Though the Tacoma saw some changes last year, its fundamental design and styling are carried through, essentially unchanged since its last full redesign in 2005. Despite offset, flared sheetmetal around the wheelwells, the Tacoma looks a little more aggressive, especially if you outfit it with one of several off-road trims.
Comparing the Tacoma to its previous-gen forebear, Motor Trend comments that it no longer resembles a small truck, “thanks to a wider stance, large fender bulges surrounding upsized wheels and tires, sweeping headlamps, and a larger windshield.” Car and Driver remarks that Hino’s styling handiwork “[turned] up the Tacoma’s testosterone with square shoulders, fender arches, and a Kenworth-compatible grille.” This helps Toyota’s little guy do battle with the traditionally splashier Americans trucks; Kelley Blue Book feels that the Tacoma’s styling “succeeds by blending classic Toyota truck styling with design features of some larger domestic models.”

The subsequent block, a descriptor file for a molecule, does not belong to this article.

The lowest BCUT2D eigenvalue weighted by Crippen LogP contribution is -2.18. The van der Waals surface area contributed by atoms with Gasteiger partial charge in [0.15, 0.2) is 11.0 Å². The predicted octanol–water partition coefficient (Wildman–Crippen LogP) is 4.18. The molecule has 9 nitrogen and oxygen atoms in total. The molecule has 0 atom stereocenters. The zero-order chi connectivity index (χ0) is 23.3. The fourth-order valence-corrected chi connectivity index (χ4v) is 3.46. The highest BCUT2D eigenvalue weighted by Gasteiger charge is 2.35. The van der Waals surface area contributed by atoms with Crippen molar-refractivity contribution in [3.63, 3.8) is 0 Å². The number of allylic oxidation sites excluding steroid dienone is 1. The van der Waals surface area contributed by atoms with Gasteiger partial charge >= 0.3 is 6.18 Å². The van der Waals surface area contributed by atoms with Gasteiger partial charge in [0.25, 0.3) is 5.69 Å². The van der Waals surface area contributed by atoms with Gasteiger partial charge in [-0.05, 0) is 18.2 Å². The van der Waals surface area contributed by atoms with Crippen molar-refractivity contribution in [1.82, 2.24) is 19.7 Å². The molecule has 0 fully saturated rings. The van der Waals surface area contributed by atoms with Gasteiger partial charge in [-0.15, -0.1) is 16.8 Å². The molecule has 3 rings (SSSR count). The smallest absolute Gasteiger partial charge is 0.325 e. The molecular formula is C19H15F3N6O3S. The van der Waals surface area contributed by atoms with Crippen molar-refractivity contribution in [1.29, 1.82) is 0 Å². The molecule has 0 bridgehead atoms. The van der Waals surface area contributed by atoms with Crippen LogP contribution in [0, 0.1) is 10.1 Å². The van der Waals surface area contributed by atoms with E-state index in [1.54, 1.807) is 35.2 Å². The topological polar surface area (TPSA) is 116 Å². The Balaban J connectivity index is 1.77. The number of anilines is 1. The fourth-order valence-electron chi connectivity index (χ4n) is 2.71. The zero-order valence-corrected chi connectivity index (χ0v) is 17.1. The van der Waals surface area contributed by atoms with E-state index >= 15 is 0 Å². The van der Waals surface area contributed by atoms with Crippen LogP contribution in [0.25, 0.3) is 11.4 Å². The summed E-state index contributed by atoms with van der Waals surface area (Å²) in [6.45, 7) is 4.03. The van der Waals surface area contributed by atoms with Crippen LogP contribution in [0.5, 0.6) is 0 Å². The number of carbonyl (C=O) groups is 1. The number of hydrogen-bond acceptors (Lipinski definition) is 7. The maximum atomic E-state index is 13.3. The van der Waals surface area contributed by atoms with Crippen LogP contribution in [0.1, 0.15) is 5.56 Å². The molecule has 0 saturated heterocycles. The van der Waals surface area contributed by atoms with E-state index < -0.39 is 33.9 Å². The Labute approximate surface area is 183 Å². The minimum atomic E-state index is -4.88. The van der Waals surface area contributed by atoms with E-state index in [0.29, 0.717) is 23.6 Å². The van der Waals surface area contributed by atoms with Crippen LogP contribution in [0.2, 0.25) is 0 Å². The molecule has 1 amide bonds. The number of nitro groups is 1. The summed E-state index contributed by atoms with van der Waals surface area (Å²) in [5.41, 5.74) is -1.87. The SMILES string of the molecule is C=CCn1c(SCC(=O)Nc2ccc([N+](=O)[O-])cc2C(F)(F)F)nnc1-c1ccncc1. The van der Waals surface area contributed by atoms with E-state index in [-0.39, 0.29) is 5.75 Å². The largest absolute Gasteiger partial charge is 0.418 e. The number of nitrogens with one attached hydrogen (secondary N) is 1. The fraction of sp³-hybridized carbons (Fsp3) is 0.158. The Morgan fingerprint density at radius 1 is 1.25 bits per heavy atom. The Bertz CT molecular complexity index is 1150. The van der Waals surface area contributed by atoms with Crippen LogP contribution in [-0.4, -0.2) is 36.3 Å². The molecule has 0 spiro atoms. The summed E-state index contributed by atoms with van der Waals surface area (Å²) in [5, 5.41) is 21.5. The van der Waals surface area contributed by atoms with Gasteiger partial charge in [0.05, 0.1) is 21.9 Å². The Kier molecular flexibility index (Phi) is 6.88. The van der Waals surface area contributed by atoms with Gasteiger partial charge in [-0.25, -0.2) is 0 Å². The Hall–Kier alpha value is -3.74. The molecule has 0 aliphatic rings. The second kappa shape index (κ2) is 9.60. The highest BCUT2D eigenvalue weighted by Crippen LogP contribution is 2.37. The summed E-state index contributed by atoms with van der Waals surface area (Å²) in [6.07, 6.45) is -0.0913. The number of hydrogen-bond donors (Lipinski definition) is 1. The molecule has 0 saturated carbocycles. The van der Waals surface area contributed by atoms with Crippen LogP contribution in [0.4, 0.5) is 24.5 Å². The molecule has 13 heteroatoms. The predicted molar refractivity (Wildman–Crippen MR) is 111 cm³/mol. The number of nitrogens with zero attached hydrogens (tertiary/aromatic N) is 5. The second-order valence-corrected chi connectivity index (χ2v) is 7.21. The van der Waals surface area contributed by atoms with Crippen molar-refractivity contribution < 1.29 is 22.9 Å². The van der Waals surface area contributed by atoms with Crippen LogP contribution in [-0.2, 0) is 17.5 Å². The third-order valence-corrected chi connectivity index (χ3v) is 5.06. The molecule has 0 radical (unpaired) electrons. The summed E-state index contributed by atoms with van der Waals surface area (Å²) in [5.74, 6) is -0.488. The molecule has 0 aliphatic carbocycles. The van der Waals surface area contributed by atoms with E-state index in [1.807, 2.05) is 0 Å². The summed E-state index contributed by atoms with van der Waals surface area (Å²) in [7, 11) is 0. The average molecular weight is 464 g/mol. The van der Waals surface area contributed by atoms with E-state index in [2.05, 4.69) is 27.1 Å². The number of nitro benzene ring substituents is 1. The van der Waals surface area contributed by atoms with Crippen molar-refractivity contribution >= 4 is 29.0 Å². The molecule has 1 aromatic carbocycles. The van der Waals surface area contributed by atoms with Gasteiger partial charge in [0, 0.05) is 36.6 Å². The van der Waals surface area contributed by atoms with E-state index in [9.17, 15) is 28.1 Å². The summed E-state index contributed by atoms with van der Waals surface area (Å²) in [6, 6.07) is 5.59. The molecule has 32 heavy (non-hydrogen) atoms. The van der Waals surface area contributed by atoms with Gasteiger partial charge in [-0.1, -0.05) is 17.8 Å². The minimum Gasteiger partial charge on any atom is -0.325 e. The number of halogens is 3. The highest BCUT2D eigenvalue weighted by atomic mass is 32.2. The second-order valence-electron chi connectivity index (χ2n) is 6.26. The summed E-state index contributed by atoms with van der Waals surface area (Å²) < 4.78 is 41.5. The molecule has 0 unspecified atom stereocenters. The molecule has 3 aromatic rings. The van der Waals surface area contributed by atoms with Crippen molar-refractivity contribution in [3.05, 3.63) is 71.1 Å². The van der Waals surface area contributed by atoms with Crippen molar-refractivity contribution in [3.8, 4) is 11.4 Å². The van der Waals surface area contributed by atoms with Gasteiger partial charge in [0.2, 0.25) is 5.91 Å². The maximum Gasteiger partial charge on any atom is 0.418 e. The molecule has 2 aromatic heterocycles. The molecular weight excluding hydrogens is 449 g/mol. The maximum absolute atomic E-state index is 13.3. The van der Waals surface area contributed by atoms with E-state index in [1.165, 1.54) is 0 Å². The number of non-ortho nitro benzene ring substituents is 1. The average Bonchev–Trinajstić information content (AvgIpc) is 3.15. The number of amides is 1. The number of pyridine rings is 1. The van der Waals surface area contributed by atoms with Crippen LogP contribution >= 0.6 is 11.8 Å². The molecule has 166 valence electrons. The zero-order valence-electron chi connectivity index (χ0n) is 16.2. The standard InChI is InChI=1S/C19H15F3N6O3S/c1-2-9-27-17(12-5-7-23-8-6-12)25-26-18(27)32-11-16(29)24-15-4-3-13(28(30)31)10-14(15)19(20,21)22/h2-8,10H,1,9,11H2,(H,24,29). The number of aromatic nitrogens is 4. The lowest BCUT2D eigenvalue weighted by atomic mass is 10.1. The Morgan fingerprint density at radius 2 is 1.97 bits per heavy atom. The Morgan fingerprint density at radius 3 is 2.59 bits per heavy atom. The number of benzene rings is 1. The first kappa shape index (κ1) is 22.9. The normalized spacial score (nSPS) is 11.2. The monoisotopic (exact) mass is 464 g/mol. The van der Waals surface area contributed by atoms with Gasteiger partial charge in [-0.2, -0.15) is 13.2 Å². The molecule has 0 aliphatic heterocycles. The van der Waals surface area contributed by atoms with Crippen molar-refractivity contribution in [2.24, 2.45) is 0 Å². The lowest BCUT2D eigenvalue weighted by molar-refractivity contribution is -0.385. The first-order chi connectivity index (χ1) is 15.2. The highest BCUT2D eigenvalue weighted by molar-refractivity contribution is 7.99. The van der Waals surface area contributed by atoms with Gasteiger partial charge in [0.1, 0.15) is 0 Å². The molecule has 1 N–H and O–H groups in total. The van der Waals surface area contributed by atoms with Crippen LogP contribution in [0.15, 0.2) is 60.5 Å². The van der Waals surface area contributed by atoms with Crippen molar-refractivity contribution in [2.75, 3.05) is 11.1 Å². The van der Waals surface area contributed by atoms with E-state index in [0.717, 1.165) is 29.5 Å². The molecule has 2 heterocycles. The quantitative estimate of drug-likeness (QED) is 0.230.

Inside, it depends on the trim; although entry Tacomas look basic and even a little drab inside, the top trim levels have an interior that uses more matte-metallic panels and upgraded upholstery that has more in common with the Camry and Avalon sedans. Deeply recessed gauges, each with its own tunnel, alongside a rather avant-garde silver center stack, are a far cry from the generic, boxy truck interiors of yore; however, Car and Driver asserts that the Tacoma’s cabin contains “straightforward controls situated right where fingers are trained to find them.” The same reviewer isn't as wild about the matte-metallic surfaces that are throughout the instrument panel: “it may seem dated when the industry finally tires of plastic painted like naked aluminum.”